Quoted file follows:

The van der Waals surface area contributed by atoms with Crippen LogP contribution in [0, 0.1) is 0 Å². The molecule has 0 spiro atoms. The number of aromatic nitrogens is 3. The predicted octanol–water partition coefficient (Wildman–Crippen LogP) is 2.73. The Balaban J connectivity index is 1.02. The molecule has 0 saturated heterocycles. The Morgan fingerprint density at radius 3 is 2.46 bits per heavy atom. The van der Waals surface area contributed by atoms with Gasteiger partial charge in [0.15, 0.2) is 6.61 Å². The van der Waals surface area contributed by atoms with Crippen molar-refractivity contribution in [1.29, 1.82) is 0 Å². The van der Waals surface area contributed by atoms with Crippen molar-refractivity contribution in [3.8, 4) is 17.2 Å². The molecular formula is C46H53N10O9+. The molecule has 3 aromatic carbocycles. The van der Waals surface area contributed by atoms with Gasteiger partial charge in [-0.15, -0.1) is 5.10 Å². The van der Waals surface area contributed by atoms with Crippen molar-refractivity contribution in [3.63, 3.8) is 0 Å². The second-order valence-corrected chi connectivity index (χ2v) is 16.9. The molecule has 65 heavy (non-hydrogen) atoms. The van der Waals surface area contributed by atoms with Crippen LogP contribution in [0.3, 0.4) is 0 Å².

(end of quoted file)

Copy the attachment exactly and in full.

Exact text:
The van der Waals surface area contributed by atoms with Crippen LogP contribution in [0, 0.1) is 0 Å². The molecule has 0 spiro atoms. The number of aromatic nitrogens is 3. The predicted octanol–water partition coefficient (Wildman–Crippen LogP) is 2.73. The Balaban J connectivity index is 1.02. The molecule has 0 saturated heterocycles. The Morgan fingerprint density at radius 3 is 2.46 bits per heavy atom. The van der Waals surface area contributed by atoms with Gasteiger partial charge in [0.15, 0.2) is 6.61 Å². The van der Waals surface area contributed by atoms with Crippen molar-refractivity contribution in [1.29, 1.82) is 0 Å². The van der Waals surface area contributed by atoms with Crippen molar-refractivity contribution in [3.8, 4) is 17.2 Å². The molecular formula is C46H53N10O9+. The molecule has 3 aromatic carbocycles. The van der Waals surface area contributed by atoms with Gasteiger partial charge in [-0.15, -0.1) is 5.10 Å². The van der Waals surface area contributed by atoms with Crippen molar-refractivity contribution in [3.63, 3.8) is 0 Å². The second-order valence-corrected chi connectivity index (χ2v) is 16.9. The molecule has 65 heavy (non-hydrogen) atoms. The van der Waals surface area contributed by atoms with Crippen LogP contribution in [0.3, 0.4) is 0 Å².